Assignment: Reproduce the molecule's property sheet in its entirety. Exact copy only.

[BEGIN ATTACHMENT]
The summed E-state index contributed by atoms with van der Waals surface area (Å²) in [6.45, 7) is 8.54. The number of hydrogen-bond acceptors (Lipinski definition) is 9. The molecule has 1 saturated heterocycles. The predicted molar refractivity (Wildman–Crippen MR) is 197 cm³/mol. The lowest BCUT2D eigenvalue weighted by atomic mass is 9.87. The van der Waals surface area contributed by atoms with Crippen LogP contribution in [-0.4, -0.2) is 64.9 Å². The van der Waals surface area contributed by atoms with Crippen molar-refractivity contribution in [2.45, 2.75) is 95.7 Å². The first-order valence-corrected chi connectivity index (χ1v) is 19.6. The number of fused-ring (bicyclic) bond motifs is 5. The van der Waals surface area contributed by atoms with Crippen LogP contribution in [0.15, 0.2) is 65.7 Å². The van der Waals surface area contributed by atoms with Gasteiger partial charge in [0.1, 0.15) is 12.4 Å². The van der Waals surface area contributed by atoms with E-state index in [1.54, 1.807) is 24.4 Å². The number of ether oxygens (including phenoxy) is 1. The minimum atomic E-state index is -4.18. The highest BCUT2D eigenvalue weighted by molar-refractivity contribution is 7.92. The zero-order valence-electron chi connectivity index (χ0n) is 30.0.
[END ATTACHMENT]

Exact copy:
The summed E-state index contributed by atoms with van der Waals surface area (Å²) in [6.45, 7) is 8.54. The number of hydrogen-bond acceptors (Lipinski definition) is 9. The molecule has 1 saturated heterocycles. The predicted molar refractivity (Wildman–Crippen MR) is 197 cm³/mol. The lowest BCUT2D eigenvalue weighted by atomic mass is 9.87. The van der Waals surface area contributed by atoms with Crippen LogP contribution in [-0.4, -0.2) is 64.9 Å². The van der Waals surface area contributed by atoms with Crippen molar-refractivity contribution in [2.45, 2.75) is 95.7 Å². The first-order valence-corrected chi connectivity index (χ1v) is 19.6. The number of fused-ring (bicyclic) bond motifs is 5. The van der Waals surface area contributed by atoms with Crippen LogP contribution in [0.15, 0.2) is 65.7 Å². The van der Waals surface area contributed by atoms with Gasteiger partial charge in [0.1, 0.15) is 12.4 Å². The van der Waals surface area contributed by atoms with E-state index in [1.54, 1.807) is 24.4 Å². The number of ether oxygens (including phenoxy) is 1. The minimum atomic E-state index is -4.18. The highest BCUT2D eigenvalue weighted by molar-refractivity contribution is 7.92. The zero-order valence-electron chi connectivity index (χ0n) is 30.0.